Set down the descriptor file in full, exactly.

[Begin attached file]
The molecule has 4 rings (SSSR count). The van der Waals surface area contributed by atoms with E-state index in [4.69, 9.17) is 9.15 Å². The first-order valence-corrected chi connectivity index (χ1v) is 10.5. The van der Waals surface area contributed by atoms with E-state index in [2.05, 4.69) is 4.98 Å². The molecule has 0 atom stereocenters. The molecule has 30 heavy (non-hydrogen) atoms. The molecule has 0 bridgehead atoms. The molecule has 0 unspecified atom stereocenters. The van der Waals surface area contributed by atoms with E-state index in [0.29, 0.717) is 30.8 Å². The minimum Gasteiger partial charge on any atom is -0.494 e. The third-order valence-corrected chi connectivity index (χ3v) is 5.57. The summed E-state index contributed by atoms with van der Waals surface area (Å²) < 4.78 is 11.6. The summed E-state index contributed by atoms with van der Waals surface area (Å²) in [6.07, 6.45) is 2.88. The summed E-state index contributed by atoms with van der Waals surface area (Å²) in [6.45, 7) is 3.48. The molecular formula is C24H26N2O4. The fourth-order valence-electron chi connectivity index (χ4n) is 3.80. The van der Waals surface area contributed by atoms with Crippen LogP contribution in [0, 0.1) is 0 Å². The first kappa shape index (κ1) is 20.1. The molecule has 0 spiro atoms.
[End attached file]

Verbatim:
The molecule has 4 rings (SSSR count). The van der Waals surface area contributed by atoms with E-state index in [4.69, 9.17) is 9.15 Å². The first-order valence-corrected chi connectivity index (χ1v) is 10.5. The van der Waals surface area contributed by atoms with E-state index in [2.05, 4.69) is 4.98 Å². The molecule has 0 atom stereocenters. The molecule has 30 heavy (non-hydrogen) atoms. The molecule has 0 bridgehead atoms. The molecule has 0 unspecified atom stereocenters. The van der Waals surface area contributed by atoms with E-state index in [0.29, 0.717) is 30.8 Å². The minimum Gasteiger partial charge on any atom is -0.494 e. The third-order valence-corrected chi connectivity index (χ3v) is 5.57. The summed E-state index contributed by atoms with van der Waals surface area (Å²) < 4.78 is 11.6. The summed E-state index contributed by atoms with van der Waals surface area (Å²) in [6.07, 6.45) is 2.88. The summed E-state index contributed by atoms with van der Waals surface area (Å²) in [6.45, 7) is 3.48. The molecular formula is C24H26N2O4. The fourth-order valence-electron chi connectivity index (χ4n) is 3.80. The van der Waals surface area contributed by atoms with Crippen LogP contribution in [0, 0.1) is 0 Å². The first kappa shape index (κ1) is 20.1. The molecule has 0 spiro atoms.